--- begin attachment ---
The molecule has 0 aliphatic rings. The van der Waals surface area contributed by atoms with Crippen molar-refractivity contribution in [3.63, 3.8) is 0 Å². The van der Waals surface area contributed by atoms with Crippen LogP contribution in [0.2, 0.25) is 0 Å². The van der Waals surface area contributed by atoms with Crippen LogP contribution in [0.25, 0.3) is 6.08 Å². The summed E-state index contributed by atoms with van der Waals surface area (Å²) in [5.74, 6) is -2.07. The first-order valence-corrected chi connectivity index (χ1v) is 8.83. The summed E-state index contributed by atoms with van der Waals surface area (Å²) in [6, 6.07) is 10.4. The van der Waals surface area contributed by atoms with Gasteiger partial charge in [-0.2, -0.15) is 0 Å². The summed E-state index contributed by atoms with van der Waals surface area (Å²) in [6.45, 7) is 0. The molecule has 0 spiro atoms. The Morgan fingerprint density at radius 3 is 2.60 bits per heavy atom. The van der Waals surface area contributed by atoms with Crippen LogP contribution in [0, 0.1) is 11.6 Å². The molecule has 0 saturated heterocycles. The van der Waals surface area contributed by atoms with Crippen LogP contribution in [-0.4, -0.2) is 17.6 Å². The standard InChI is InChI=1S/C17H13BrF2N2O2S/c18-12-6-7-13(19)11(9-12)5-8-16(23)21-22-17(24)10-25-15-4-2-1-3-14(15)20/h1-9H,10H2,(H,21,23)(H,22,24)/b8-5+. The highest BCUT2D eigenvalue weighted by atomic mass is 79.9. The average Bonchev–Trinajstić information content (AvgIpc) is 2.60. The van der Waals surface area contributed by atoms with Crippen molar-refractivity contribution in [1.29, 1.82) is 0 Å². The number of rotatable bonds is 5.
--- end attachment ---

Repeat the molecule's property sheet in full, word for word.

The molecule has 0 aliphatic rings. The van der Waals surface area contributed by atoms with Crippen molar-refractivity contribution in [3.63, 3.8) is 0 Å². The van der Waals surface area contributed by atoms with Crippen LogP contribution in [0.2, 0.25) is 0 Å². The van der Waals surface area contributed by atoms with Crippen LogP contribution in [0.25, 0.3) is 6.08 Å². The summed E-state index contributed by atoms with van der Waals surface area (Å²) in [5.74, 6) is -2.07. The first-order valence-corrected chi connectivity index (χ1v) is 8.83. The summed E-state index contributed by atoms with van der Waals surface area (Å²) in [6, 6.07) is 10.4. The van der Waals surface area contributed by atoms with Gasteiger partial charge in [-0.2, -0.15) is 0 Å². The summed E-state index contributed by atoms with van der Waals surface area (Å²) in [6.45, 7) is 0. The molecule has 0 spiro atoms. The Morgan fingerprint density at radius 3 is 2.60 bits per heavy atom. The van der Waals surface area contributed by atoms with Crippen LogP contribution in [0, 0.1) is 11.6 Å². The molecule has 0 saturated heterocycles. The van der Waals surface area contributed by atoms with Crippen LogP contribution in [-0.4, -0.2) is 17.6 Å². The standard InChI is InChI=1S/C17H13BrF2N2O2S/c18-12-6-7-13(19)11(9-12)5-8-16(23)21-22-17(24)10-25-15-4-2-1-3-14(15)20/h1-9H,10H2,(H,21,23)(H,22,24)/b8-5+. The highest BCUT2D eigenvalue weighted by atomic mass is 79.9. The average Bonchev–Trinajstić information content (AvgIpc) is 2.60. The van der Waals surface area contributed by atoms with Crippen molar-refractivity contribution in [1.29, 1.82) is 0 Å². The number of rotatable bonds is 5.